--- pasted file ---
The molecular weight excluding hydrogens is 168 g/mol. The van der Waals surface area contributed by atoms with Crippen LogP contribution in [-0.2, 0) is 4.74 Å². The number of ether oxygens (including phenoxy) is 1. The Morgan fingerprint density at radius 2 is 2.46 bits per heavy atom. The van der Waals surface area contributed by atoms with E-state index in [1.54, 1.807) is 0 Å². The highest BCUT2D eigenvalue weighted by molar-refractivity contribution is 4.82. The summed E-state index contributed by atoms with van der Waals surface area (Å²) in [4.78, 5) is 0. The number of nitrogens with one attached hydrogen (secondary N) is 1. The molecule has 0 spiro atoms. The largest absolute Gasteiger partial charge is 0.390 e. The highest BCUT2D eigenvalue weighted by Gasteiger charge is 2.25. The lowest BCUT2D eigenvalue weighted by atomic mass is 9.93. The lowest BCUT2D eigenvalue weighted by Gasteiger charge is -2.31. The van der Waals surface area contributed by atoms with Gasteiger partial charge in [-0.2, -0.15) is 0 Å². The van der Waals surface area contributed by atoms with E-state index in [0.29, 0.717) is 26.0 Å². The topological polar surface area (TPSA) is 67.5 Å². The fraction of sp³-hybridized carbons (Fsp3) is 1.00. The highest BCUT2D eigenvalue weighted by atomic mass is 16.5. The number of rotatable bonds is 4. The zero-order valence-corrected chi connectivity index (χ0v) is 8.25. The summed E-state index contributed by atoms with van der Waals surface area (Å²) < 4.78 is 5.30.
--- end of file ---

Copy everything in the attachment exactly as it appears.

The molecular weight excluding hydrogens is 168 g/mol. The van der Waals surface area contributed by atoms with Crippen LogP contribution in [-0.2, 0) is 4.74 Å². The number of ether oxygens (including phenoxy) is 1. The Morgan fingerprint density at radius 2 is 2.46 bits per heavy atom. The van der Waals surface area contributed by atoms with E-state index in [1.54, 1.807) is 0 Å². The highest BCUT2D eigenvalue weighted by molar-refractivity contribution is 4.82. The summed E-state index contributed by atoms with van der Waals surface area (Å²) in [4.78, 5) is 0. The number of nitrogens with one attached hydrogen (secondary N) is 1. The molecule has 0 spiro atoms. The largest absolute Gasteiger partial charge is 0.390 e. The highest BCUT2D eigenvalue weighted by Gasteiger charge is 2.25. The lowest BCUT2D eigenvalue weighted by atomic mass is 9.93. The lowest BCUT2D eigenvalue weighted by Gasteiger charge is -2.31. The van der Waals surface area contributed by atoms with Gasteiger partial charge in [-0.2, -0.15) is 0 Å². The van der Waals surface area contributed by atoms with E-state index in [0.29, 0.717) is 26.0 Å². The topological polar surface area (TPSA) is 67.5 Å². The fraction of sp³-hybridized carbons (Fsp3) is 1.00. The highest BCUT2D eigenvalue weighted by atomic mass is 16.5. The number of rotatable bonds is 4. The zero-order valence-corrected chi connectivity index (χ0v) is 8.25. The summed E-state index contributed by atoms with van der Waals surface area (Å²) < 4.78 is 5.30.